WAGE MODEL. AS AN ALTERNATIVE WAY – Speedy Loan Online​​ : Evidence on the Effects of a Shock to Fiscal Policy

fiscal policyIn this section we accomplish two tasks. First, we describe our strategy for estimating the effects of an exogenous shock to fiscal policy. Second, we present the results of implementing this strategy.

2.1. Identifying the Effects of A Fiscal Policy Shock

Ramey and Shapiro (1998) use a ‘narrative approach’ to isolate three arguably exogenous events that led to large military buildups and total government purchases: the beginning of the Korean War (1950:3), the beginning of major U.S. involvement in the Vietnam War (1965:1) and the beginning of the Carter-Reagan defense buildup (1980:1).

To estimate the exogenous movements in government purchases, Gt, and average marginal tax rates, rt, induced by the onset of a Ramey-Shapiro episode and the corresponding movements in other variables, we use the following procedure. Define the set of dummy variables Dt, where Dt = 1 if t = {1950:3, 1965:1, 1980:1} and zero otherwise. We include Dt as an explanatory variable in a vector autoregression (VAR). Suppose that the k x 1 vector stochastic process Zt has the representation:

Formule 1

and E is a positive definite k x k matrix. The Ai can be consistently estimated using least squares. The response of Zit+k, the ith element of Zt+k, to the onset of a Ramey-Shapiro episode at date t, is given by the coefficient on Lk in the expansion of [I — Ai{L)L]~l A2(L). Note that this procedure assumes that the Ramey-Shapiro episodes are of equal intensity.

2.2. Empirical Results

In this subsection we present the results of implementing the procedure discussed above. Unless otherwise noted, the vector Zt contains the log level of time t real GDP, the three month Treasury bill rate, the log of the producer price index of crude fuel, the log level of a measure of the average marginal income tax rate, the log level of real government purchases and either the log level of real wages or the log of aggregate hours worked. Sometimes people work all days long without any breakes at all and once they decide to have rest or to go anywhere but money in their pockets is not enough to realize all wishes. In such a case they may check out the web site speedy-payday-loans.com and find the information about different loans with various percentage rates. This sum of money will help them to make all wishes come true.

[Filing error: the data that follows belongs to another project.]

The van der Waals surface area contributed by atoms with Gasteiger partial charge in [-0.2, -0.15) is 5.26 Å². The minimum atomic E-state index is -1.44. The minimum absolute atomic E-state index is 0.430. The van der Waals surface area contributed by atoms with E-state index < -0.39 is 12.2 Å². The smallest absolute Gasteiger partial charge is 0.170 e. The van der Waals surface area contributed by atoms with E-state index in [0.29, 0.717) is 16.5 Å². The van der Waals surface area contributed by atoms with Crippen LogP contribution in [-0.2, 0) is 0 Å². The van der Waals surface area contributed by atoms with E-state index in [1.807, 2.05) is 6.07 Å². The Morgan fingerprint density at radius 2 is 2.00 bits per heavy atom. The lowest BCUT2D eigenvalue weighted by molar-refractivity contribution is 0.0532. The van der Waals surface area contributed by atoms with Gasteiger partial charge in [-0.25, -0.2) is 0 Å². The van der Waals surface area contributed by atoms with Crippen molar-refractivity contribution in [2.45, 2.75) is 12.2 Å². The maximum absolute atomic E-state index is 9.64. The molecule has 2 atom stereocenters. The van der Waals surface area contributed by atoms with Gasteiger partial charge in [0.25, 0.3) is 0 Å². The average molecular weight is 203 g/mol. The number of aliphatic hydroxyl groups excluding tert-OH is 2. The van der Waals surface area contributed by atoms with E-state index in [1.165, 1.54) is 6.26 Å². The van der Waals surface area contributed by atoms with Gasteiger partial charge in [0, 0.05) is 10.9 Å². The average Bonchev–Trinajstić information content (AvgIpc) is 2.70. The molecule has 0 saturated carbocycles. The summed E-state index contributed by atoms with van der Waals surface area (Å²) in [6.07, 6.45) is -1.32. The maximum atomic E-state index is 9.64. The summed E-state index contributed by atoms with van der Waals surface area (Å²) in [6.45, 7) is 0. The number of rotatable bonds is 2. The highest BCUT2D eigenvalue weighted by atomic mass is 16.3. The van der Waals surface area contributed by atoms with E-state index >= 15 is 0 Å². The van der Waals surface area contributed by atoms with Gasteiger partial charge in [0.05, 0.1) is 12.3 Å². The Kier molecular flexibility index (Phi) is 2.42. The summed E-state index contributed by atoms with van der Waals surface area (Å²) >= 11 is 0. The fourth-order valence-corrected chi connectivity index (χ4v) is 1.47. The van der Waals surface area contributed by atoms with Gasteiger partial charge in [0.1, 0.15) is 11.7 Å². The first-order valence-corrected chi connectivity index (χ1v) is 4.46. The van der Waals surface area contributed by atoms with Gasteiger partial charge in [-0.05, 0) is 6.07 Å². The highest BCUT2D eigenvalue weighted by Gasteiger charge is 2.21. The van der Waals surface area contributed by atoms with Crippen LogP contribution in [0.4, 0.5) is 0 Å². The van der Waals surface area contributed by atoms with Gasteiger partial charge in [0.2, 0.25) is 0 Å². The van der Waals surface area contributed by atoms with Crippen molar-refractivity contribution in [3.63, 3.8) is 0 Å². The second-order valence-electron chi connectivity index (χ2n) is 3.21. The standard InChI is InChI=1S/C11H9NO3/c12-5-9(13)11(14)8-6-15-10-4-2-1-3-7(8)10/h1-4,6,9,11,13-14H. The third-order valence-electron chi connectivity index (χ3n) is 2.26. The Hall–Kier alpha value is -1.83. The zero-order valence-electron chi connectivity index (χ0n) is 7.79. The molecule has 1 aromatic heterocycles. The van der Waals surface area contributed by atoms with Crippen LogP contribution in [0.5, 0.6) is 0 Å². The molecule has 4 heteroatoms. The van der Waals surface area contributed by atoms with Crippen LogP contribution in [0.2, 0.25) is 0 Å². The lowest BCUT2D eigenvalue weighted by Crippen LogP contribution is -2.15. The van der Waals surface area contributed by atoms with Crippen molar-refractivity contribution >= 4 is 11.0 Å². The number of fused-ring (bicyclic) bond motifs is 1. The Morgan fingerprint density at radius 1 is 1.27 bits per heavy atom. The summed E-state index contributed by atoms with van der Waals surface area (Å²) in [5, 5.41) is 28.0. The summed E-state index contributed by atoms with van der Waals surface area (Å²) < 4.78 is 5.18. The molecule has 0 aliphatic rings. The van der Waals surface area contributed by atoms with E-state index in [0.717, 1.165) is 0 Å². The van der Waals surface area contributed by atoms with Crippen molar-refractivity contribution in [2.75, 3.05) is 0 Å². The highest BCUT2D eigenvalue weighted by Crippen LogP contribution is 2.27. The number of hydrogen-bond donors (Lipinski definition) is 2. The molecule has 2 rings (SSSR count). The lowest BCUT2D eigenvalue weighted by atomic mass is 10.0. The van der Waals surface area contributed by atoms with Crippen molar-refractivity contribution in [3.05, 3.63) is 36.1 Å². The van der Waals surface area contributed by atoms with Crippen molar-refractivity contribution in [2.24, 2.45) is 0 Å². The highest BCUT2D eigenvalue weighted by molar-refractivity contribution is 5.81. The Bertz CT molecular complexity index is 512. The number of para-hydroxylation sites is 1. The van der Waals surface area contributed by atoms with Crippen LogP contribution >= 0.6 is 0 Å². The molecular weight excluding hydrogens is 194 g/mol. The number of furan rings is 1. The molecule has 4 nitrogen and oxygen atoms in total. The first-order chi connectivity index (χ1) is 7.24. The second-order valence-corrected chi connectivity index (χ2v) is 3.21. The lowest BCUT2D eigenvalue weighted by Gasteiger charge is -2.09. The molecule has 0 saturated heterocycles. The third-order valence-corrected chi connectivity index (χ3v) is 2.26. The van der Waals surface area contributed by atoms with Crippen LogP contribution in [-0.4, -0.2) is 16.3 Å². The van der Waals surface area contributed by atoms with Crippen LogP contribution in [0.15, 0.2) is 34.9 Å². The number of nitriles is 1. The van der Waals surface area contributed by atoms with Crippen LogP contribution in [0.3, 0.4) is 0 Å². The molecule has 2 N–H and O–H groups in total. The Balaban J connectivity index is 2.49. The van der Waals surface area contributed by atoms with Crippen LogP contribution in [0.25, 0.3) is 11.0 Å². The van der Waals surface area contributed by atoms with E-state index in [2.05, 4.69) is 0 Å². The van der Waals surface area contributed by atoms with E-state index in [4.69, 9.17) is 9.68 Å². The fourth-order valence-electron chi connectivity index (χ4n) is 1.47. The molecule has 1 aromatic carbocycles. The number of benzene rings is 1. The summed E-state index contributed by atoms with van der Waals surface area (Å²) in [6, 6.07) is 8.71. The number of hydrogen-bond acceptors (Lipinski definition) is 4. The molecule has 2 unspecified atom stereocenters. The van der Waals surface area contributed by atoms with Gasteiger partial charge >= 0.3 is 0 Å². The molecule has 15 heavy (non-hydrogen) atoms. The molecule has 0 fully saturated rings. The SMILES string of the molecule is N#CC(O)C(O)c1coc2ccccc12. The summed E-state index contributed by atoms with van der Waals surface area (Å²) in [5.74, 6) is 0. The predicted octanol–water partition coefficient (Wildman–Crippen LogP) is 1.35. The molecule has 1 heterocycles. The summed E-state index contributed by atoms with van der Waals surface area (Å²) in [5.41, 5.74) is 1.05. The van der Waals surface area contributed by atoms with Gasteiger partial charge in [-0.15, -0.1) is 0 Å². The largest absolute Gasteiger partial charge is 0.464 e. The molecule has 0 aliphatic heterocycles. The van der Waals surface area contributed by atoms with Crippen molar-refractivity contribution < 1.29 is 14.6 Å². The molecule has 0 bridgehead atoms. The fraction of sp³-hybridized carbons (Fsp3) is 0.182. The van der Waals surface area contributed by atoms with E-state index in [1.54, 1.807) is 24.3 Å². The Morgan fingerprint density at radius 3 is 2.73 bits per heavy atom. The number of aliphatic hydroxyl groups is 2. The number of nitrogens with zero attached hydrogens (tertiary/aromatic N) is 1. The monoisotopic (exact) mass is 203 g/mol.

Our measure of the tax rate, taken from Stephenson (1998), is an updated version of the average marginal statutory tax rate constructed by Barro and Sahasakul (1983). It is a weighted average of statutory marginal tax rates, where the weights are the shares of adjusted gross income subject to each statutory rate.0 In all cases we included six lagged values of all variables in the VAR. All estimates are based on quarterly data from 1947:1 to 1994:4.

Figure 1 reports the responses of real government purchases and the tax rate to the onset of a Ramey-Shapiro episode. The solid lines display point estimates of the coefficients of the dynamic response functions.6 The dashed lines are sixty-eight percent confidence intervals. Consistent with results in Ramey and Shapiro (1998) and Edelberg, Eichenbaum and Fisher (1999), the onset of a Ramey-Shapiro episode leads to a large, persistent, hump-shaped rise in government purchases, with a peak response of 13 percent roughly 6 quarters after the shock. In addition, the tax rate rises in a hump-shaped pattern, mirroring the hump-shaped dynamic response function of government purchases, The peak response of 2.3 percentage points occurs roughly 7 quarters after the onset of a Ramey-Shapiro episode. This represents a rise of roughly 13 percent in the tax rate relative to its value in 1949.

Figure 1 also displays the responses of aggregate hours worked in the private sector and the after – tax real wage in the manufacturing sector to the onset of a Ramey-Shapiro episode. Two key results emerge here. First, hours worked has a delayed, hump-shaped response with a peak response of over 2 percent occurring roughly 6 periods after the fiscal shock. Second, the after-tax real wage falls after the fiscal policy shock.

Figure 1: Fiscal Policy and Labor Market Dynamics After a Ramey-Shapiro Episode

Figure 1: Fiscal Policy and Labor Market Dynamics After a Ramey-Shapiro Episode